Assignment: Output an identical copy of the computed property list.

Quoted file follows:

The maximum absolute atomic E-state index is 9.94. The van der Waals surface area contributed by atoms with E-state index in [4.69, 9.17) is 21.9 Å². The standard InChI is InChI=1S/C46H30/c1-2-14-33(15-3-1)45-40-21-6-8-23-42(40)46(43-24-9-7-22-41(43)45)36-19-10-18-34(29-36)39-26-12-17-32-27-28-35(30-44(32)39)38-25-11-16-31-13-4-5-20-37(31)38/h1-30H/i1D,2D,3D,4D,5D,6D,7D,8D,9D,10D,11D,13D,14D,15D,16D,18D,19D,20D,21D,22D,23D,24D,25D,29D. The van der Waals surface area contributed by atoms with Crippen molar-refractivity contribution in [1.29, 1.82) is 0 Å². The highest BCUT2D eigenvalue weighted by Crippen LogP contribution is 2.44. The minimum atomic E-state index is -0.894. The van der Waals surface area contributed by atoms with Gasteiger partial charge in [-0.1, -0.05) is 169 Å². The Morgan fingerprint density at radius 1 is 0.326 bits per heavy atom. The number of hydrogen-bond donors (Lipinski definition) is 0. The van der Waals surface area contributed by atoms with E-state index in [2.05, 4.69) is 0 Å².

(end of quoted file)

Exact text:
The maximum absolute atomic E-state index is 9.94. The van der Waals surface area contributed by atoms with E-state index in [4.69, 9.17) is 21.9 Å². The standard InChI is InChI=1S/C46H30/c1-2-14-33(15-3-1)45-40-21-6-8-23-42(40)46(43-24-9-7-22-41(43)45)36-19-10-18-34(29-36)39-26-12-17-32-27-28-35(30-44(32)39)38-25-11-16-31-13-4-5-20-37(31)38/h1-30H/i1D,2D,3D,4D,5D,6D,7D,8D,9D,10D,11D,13D,14D,15D,16D,18D,19D,20D,21D,22D,23D,24D,25D,29D. The van der Waals surface area contributed by atoms with Crippen molar-refractivity contribution in [1.29, 1.82) is 0 Å². The highest BCUT2D eigenvalue weighted by Crippen LogP contribution is 2.44. The minimum atomic E-state index is -0.894. The van der Waals surface area contributed by atoms with Gasteiger partial charge in [-0.1, -0.05) is 169 Å². The Morgan fingerprint density at radius 1 is 0.326 bits per heavy atom. The number of hydrogen-bond donors (Lipinski definition) is 0. The van der Waals surface area contributed by atoms with E-state index in [2.05, 4.69) is 0 Å².